Authoring summit -- September 2008

antranig at antranig at
Mon Aug 4 00:37:38 UTC 2008

Quoting Joshua Ryan <josh at>:

> Opening links in a new tab/window is much much easier to implement and
> would probably be acceptable to most users, but then your users could
> end up with a bunch of tabs open at the end of a lesson and have a
> hard time figuring out where they are and/or should be.
> The furthest I got was similar to Aaron's second example. I was simply
> using the jquery get method to load all the content in to a div and
> then in the callback going through and altering the links in the
> content to call my portalize method (as the last thing in their
> onclick) which just cleared out the div and repeated the cycle and
> resized the iframe. That approach worked great for links that return
> only simple html content, but loading things like message center got
> very messy and that's about where I got side tracked. The issue with
> loading the right css and js, especially after the user views a few
> pages down seems like it would get pretty tricky and would require
> some substantial garbage collection to avoid css brought in for page B
> being applied to page C and js conflicts. Seems like a solvable
> problem, but one that will require some significant work and may be
> prone to occasional issues. The other option is to simplify the
> problem and require all things that want to be rendered this way to
> follow some rules about what they can have... but that could be lame.

Not so much lame, as awesome :)

Yes, there will be a little more work required than what is done in
the RSFAjaxAHAH sample that Aaron put together, but this is the basic
workflow that we want. Stripping out the head/body material with a
bunch of regexps and re-injecting them into the global <head> in a
traceable way is what we are after - this has also been demonstrated
in outline to be possible (the injection part) in the Camtools
Widgets set and just needs to be orchestrated a bit.

In terms of "require all things that want to be rendered this way to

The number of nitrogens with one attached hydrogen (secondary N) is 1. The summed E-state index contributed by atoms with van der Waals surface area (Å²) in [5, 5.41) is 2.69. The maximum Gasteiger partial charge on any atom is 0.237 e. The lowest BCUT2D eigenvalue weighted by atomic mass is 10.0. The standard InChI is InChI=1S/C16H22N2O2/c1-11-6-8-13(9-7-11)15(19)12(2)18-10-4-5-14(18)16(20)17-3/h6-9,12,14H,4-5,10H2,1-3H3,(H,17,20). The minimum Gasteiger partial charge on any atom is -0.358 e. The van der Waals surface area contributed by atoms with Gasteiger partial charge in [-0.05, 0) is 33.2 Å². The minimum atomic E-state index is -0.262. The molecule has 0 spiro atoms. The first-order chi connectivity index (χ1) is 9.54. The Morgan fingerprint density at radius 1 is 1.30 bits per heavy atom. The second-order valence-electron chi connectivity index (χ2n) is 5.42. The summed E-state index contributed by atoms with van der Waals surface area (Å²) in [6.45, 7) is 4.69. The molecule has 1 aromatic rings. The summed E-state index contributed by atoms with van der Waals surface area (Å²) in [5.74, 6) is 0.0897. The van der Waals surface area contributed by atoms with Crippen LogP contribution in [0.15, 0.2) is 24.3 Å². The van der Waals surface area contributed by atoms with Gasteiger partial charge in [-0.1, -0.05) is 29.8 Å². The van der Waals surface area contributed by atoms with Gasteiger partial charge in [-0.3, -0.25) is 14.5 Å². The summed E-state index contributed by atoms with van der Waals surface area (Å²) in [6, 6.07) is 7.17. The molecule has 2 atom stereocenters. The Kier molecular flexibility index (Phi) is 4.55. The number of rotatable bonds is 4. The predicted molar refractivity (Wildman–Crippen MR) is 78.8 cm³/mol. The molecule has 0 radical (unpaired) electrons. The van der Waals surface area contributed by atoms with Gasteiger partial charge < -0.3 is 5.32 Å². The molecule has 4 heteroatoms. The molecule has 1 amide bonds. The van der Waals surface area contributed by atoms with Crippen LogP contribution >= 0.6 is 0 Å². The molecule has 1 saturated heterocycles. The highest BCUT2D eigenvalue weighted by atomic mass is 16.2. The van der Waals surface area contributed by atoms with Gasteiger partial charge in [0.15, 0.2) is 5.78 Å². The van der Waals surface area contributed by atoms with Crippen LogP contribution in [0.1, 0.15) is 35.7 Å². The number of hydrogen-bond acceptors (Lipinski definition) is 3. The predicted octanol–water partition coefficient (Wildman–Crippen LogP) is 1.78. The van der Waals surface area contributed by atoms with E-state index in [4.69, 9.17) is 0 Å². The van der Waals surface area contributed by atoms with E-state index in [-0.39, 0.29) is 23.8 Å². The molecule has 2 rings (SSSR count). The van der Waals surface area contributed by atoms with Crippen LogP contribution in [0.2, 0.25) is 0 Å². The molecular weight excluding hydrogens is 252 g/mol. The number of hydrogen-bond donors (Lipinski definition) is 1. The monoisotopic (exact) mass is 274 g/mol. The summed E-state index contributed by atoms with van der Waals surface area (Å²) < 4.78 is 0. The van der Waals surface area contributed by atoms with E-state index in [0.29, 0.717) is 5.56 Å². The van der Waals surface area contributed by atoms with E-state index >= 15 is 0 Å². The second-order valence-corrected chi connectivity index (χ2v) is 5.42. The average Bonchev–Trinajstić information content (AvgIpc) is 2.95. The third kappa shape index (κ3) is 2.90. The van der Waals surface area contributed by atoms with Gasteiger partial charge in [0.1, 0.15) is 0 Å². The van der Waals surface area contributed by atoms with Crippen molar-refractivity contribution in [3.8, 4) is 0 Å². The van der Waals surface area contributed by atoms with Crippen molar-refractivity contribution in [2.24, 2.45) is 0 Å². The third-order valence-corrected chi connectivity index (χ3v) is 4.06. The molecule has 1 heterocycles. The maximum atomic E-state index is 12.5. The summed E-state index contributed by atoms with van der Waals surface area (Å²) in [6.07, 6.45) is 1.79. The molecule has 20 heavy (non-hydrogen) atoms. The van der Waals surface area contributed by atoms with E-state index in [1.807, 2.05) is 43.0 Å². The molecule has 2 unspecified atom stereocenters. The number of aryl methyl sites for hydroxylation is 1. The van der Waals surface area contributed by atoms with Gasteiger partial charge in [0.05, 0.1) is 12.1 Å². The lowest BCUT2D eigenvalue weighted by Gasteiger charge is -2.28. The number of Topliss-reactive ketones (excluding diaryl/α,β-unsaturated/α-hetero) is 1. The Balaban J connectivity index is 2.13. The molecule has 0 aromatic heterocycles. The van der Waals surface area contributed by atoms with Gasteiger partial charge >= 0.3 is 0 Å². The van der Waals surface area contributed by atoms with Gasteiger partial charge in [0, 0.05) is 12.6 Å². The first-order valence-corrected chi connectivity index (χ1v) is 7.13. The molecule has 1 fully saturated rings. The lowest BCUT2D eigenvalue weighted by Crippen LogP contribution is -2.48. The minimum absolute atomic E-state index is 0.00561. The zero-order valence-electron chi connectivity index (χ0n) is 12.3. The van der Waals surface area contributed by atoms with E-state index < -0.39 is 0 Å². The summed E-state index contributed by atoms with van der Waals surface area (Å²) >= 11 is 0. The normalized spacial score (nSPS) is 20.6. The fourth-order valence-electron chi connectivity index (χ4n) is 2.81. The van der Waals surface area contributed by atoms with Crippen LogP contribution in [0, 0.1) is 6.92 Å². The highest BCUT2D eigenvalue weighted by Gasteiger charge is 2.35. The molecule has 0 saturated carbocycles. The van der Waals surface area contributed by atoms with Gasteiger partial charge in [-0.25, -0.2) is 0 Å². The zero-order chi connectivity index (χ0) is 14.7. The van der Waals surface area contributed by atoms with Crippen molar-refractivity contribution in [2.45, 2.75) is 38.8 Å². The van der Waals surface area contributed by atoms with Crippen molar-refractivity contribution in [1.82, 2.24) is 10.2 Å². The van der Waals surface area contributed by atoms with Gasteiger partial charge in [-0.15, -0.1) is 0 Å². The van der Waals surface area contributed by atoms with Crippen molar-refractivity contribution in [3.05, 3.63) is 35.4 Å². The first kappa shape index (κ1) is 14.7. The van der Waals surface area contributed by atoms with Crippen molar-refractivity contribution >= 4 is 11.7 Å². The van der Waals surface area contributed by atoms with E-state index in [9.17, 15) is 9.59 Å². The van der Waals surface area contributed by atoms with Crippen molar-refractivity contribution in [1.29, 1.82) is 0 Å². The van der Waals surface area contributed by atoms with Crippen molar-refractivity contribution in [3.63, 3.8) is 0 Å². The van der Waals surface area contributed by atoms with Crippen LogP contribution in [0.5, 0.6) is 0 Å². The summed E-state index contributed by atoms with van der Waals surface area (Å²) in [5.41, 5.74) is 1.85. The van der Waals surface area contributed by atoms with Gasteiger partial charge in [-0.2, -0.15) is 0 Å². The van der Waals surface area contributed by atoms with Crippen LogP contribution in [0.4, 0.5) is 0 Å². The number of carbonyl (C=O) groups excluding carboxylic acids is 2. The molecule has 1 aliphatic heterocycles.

follow some rules" is exactly the set of guidelines that we are trying
to draw up in Fluid in any case. Javascript should be properly namespaced,
as well as being multiple-include resistant and if possible version
tagged, as well as portal-safe in all the usual ways. We are fortunate
in that we are starting from a "safe baseline" - all the things that
we might seek to aggregate in this way are either

i) EntityBroker worlds (which are almost all currently written in RSF
and hence follow some basic rules on markup, URL semantics etc.)
ii) Camtools-style widgets, which follow a naming layout that
also guarantees some basic safety (namespacing has been being followed
and afaik all use a fixed version of JQuery etc.).

So we will not be struggling here to impose order on a bunch of
random junk (e.g. JSF tool output) that could never be kicked into
some kind of shape. Fluid is actively working on ensuring we can both
find ways of expressing the rules that things should follow, and also
providing a framework for following them easily - for example here is the
page explaining strategies for versioning
and here is the JIRA where multiple version resistance will be tracked
for inclusion in the next 0.5 release for Fluid:
which is a required deliverable for portalised environments like uPortal
in any case.

There is further advice for portal-safety of Javascript in section 2 of
the following docs page:

Yes, I agree that perhaps in the very short term, we might want to just
put together a popup-based approach - either in tabs, or else perhaps
in a dialog/thickbox style using perhaps (gasp!) a temporary frame.
For things like message centre, this will probably be all we can ever
do with it... until it becomes either Entitised or JSONified (possibly

> /Josh
> On Sun, Aug 3, 2008 at 3:43 PM, John Norman <john at> wrote:
> > The experience in the first box is a little strange (the one you call
> > normal behaviour :-) ). I click on an item in box 1, I go to the item
> > in a full page (ok, but now I have lost my context), but then I click
> > to return to the table and although it does what it says on the tin
> > (return to table) I expected to return to the page I had come from
> > ('cos that is what 'return' means to me).
> >
> > The behaviour in the second box looks more interesting/useful. It
> > would be good to have a more fully functioning demo with real items...
> >
> > Note: I still think the Google fix is the easiest in the short term -
> > open links in a new tab. There you just close the tab to return.
> >
> > Thanks
> > John
> >
> > On 3 Aug 2008, at 22:18, Aaron Zeckoski wrote:
> >
> >> Here is a little example of how it might work to do the AHAH stuff.
> >>
> >>
> >> It is not perfect in that this deals in html snippets and does not
> >> have to strip away the extra html elements but it is the concept that
> >> I want to demonstrate here. Conceptually we are dropping the view of
> >> some data (an entity for example) into the page and then continuing to
> >> control the navigation as if the thing were inside an iframe (when it
> >> is actually not).
> >>
> >> I think it should just be a matter of applying the right JS libraries
> >> and calls to the current stuff you have Josh.
> >> -AZ

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